Implementing OData in ASP.Net API

OData is a protocol that allows creating custom queries to simple REST services. Using OData query parameters you can filter, sort or transform output you’re getting to fit your needs without any implementation changes on the API side. It sounds groundbreaking and innovative and it actually is, but it’s not a new thing – Microsoft introduced it in 2007.

Is it a lot of work to introduce OData to existing API?

No! It is surprisingly easy. Let’s try it on a simple WebApi controller in a ASP.NET framework. First you need to install nuget package: Microsoft.Data.OData. Let’s say we have a such REST api controller:

public class FoldersController : ApiController
    private IFoldersAndFilesProvider _provider;

    public FoldersController(IFoldersAndFilesProvider provider)
        _provider = provider;

    public IHttpActionResult GetFolders()
        var folders = _provider.GetFolders();
        return Ok(folders);

This is a very simple controller that returns a list of folders in a tree structure. All there is need to be done to make this endpoint OData friendly, we need to change endpoints attributes and return IQueryable result.

public IQueryable<Folder> GetFolders()
    var folders = _provider.GetFolders();
    return folders.AsQueryable();

And this is it! So…

Let’s see some magic

Plain old REST endpoint would return all folders, but with OData we can query that output.


Will return the same full result.


This query will sort the output by folders size.


There is a way to return only few results.


Or use for returning partial result or even paging.

http://localhost:51196/odata/Folders?$filter=Folders/all(folder: folder/Size ge 10000)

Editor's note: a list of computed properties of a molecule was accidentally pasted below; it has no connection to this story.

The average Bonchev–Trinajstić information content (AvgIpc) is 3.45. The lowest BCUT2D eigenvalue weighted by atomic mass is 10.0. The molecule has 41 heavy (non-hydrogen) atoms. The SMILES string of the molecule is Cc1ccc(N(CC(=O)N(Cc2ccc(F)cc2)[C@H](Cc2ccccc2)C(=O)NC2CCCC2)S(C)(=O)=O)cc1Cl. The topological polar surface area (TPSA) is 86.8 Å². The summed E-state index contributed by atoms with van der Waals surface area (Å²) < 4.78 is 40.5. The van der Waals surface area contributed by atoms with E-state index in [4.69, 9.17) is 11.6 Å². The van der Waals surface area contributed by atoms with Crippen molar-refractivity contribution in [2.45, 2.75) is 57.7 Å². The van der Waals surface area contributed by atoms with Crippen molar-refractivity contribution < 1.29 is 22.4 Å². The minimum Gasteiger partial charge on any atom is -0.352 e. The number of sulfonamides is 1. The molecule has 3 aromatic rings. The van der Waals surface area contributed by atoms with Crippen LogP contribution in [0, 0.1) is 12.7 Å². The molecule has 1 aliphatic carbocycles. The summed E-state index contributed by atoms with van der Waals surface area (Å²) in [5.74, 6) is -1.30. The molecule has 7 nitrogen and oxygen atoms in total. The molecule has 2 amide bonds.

More complex query can get folders only above certain size.

http://localhost:51196/odata/Folders?$filter=Folders/all(f: f/Hidden eq false)

Or only those that are not hidden.

You can find more examples like this here.

Not only getting data

OData is perfect for querying data, but it also can be used for adding, updating, patching and deleting entities. In Visual Studio you can add a ODataController and it will prepare a controller for you with pre-generated CRUD operations that you can use.


There are good developer articles about OData here.

This post is just scratching the surface and Microsoft implementation offers a lot, but it offers only a subset of OData features. Works on this subject seems to stop a few years ago, but there’s a new hope on the horizon. Microsoft is working on OData support for .Net Core APIs. You can track progress in this gitub repository. And here you can find some guidelines how to start using this new package.

What can I use it for

OData offers query options for simple REST APIs, that would normally require a lot of developers work to handle all the cases. In my opinion OData is perfect for scenarios where you serve data for many clients that needs different data. It could be a perfect API for automatition tests, that can fetch data that they need at the moment, without hardcoding them. Also it can be a nice addon for APIs that you don’t intend to maintain actively.

All code posted here is also available in my github repo here.

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